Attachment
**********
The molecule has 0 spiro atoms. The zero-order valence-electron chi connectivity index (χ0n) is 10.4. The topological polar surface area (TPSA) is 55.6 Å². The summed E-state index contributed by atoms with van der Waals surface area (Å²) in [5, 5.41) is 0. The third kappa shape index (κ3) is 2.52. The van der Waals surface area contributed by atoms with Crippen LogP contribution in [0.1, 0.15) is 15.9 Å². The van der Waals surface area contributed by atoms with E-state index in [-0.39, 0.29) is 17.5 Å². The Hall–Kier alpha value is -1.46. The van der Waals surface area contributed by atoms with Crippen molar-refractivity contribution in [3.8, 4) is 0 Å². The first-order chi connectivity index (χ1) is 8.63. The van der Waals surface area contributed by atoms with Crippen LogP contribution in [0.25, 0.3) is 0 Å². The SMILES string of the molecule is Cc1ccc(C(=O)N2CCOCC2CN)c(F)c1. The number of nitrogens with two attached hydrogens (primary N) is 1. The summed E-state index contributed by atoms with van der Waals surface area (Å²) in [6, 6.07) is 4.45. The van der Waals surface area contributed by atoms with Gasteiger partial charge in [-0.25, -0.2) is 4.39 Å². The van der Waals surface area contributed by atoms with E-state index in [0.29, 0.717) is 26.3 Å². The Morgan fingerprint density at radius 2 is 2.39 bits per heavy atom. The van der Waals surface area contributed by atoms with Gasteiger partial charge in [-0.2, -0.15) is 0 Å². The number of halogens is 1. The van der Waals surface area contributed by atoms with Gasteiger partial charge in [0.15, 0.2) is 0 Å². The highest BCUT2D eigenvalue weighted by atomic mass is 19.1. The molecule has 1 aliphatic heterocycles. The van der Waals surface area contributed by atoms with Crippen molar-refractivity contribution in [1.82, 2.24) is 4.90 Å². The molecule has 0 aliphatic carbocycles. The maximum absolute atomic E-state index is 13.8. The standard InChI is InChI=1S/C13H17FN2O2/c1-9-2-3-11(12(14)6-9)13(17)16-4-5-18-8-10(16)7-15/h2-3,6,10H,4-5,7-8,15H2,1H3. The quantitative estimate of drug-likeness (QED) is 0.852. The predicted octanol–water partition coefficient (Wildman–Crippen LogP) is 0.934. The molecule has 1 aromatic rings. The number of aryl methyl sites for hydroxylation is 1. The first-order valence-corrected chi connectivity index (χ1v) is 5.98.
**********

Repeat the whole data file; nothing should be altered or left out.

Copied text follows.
The molecule has 0 spiro atoms. The zero-order valence-electron chi connectivity index (χ0n) is 10.4. The topological polar surface area (TPSA) is 55.6 Å². The summed E-state index contributed by atoms with van der Waals surface area (Å²) in [5, 5.41) is 0. The third kappa shape index (κ3) is 2.52. The van der Waals surface area contributed by atoms with Crippen LogP contribution in [0.1, 0.15) is 15.9 Å². The van der Waals surface area contributed by atoms with E-state index in [-0.39, 0.29) is 17.5 Å². The Hall–Kier alpha value is -1.46. The van der Waals surface area contributed by atoms with Crippen molar-refractivity contribution in [3.8, 4) is 0 Å². The first-order chi connectivity index (χ1) is 8.63. The van der Waals surface area contributed by atoms with Crippen LogP contribution in [0.25, 0.3) is 0 Å². The SMILES string of the molecule is Cc1ccc(C(=O)N2CCOCC2CN)c(F)c1. The number of nitrogens with two attached hydrogens (primary N) is 1. The summed E-state index contributed by atoms with van der Waals surface area (Å²) in [6, 6.07) is 4.45. The van der Waals surface area contributed by atoms with Gasteiger partial charge in [-0.25, -0.2) is 4.39 Å². The van der Waals surface area contributed by atoms with E-state index in [0.29, 0.717) is 26.3 Å². The Morgan fingerprint density at radius 2 is 2.39 bits per heavy atom. The van der Waals surface area contributed by atoms with Gasteiger partial charge in [-0.2, -0.15) is 0 Å². The number of halogens is 1. The van der Waals surface area contributed by atoms with Gasteiger partial charge in [0.15, 0.2) is 0 Å². The highest BCUT2D eigenvalue weighted by atomic mass is 19.1. The molecule has 1 aliphatic heterocycles. The van der Waals surface area contributed by atoms with Crippen molar-refractivity contribution in [1.82, 2.24) is 4.90 Å². The molecule has 0 aliphatic carbocycles. The maximum absolute atomic E-state index is 13.8. The standard InChI is InChI=1S/C13H17FN2O2/c1-9-2-3-11(12(14)6-9)13(17)16-4-5-18-8-10(16)7-15/h2-3,6,10H,4-5,7-8,15H2,1H3. The quantitative estimate of drug-likeness (QED) is 0.852. The predicted octanol–water partition coefficient (Wildman–Crippen LogP) is 0.934. The molecule has 1 aromatic rings. The number of aryl methyl sites for hydroxylation is 1. The first-order valence-corrected chi connectivity index (χ1v) is 5.98.